Mr. Foster to Señor Cayetano Romero. Feb. 10 Same subject: Note of February 6 has been communicated to War Department. 443
Mr. Wharton to Señor Romero. Feb. 23 Same subject: Arrest and detention at San Ignacio, Tex., of Isidor Ereda and Quiocino announced by the War Department. 444
Same to same. Feb. 25 Same subject: Capture of 19 bandits is reported by War Department. 444
Mr. Gresham to Señor Romero. Mar. 15 Same subject: Informs him of the killing and arrest of sundry bandits: gives names. 444
Señor Romero to Mr. Gresham. Mar. 16 Same subject: Acknowledges the above with thanks, and expresses the belief that offenders will be punished and a recurrence of raids discouraged. 445
Mr. Gresham to Señor Romero. Mar. 18 Same subject: Announces the surrender and arrival at Fort Ringgold of certain named bandits. 445
Señor Romero to Mr. Gresham. Mar. 18 Same subject: Acknowledges above; contrasts! present effectiveness with former leniency. 445
Mr. Gresham to Señor Romero. Mar. 30 Same subject: Surrender and capture of certain named bandits reported by War Department. 446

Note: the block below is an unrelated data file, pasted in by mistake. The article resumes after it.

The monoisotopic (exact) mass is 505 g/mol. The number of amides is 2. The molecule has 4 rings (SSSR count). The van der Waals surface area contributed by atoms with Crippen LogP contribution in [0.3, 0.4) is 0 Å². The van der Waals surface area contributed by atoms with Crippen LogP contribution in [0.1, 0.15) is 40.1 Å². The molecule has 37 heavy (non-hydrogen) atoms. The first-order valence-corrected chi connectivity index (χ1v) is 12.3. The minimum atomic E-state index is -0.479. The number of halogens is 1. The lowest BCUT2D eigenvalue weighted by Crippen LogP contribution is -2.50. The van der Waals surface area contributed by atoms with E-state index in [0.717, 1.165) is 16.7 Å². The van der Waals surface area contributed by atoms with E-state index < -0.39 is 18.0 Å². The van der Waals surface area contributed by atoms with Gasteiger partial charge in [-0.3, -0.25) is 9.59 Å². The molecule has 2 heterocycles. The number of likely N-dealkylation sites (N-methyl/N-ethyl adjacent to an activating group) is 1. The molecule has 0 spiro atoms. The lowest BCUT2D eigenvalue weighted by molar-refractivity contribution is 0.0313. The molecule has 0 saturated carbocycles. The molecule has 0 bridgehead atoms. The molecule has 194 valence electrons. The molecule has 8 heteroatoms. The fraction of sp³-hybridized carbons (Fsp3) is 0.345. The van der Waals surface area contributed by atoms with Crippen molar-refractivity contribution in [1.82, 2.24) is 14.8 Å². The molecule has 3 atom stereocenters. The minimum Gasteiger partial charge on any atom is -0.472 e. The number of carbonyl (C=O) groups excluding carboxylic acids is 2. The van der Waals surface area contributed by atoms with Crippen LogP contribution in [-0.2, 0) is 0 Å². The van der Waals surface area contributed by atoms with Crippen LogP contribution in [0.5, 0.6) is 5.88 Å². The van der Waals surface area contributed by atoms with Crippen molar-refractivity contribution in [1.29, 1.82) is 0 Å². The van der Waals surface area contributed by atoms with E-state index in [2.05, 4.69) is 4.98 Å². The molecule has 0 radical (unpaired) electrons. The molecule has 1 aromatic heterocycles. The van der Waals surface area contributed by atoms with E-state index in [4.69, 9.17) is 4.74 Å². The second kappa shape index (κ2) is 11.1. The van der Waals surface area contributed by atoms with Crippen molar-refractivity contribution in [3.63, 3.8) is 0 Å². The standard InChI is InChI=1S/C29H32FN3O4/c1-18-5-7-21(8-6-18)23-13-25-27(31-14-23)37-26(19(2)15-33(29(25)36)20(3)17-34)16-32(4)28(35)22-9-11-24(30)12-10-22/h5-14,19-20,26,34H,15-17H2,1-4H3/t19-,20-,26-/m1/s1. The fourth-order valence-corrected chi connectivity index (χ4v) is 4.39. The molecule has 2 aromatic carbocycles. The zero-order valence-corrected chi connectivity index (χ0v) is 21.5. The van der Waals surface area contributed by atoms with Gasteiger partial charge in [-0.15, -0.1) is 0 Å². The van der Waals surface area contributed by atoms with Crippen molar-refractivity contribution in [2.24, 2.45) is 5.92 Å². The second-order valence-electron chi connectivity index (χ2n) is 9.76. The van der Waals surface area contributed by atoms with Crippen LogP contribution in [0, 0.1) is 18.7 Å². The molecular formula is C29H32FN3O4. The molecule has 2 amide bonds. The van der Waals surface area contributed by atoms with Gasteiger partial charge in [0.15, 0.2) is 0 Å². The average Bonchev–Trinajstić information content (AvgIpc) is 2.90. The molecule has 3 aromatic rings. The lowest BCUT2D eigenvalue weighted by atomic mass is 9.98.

Same to same Mar. 31 Same subject: The cooperation of troops suggested in note of. February 6 is concurred in by War Department. 446
Same to same Apr. 21 Same subject: Surrender of 2 bandits to United States troops April 19 reported by War Department. 447
Mr. Adee to Señor Romero Apr. 27 Same subject. Notifies him of capture of Pedro Garcia by Lieut West. 447
Señor Romero to Mr. Gresham. Apr. 28 Shots fired at sentry box of custom-house at Camargo: Transmits complaint of his Government, and asks that proper steps be taken to prevent a repetition of the offense and to punish the offender. 448
Mr. Gresham to Señor Romero. May 3 Neutrality: Capture of Delfino Garcia by Lieut. Walker announced. 448
Señor Romero to Mr. Gresham. June 9 Shots fired at sentry box at custom-house at Camargo: Refers to his note of April 28, and complains of repetition of the act on June 2, and asks that measures be taken to prevent same. 448
Mr. Gresham to Señor Romero. June 10 Same subject: The soldiers who fired could not be discovered; instructions have been sent to prevent recurrence. Incloses letter from War Department. 449
Señor Romero to Mr. Gresham. June 12 Same subject: Acknowledges note of June 9 and and adverts to his of same date. 450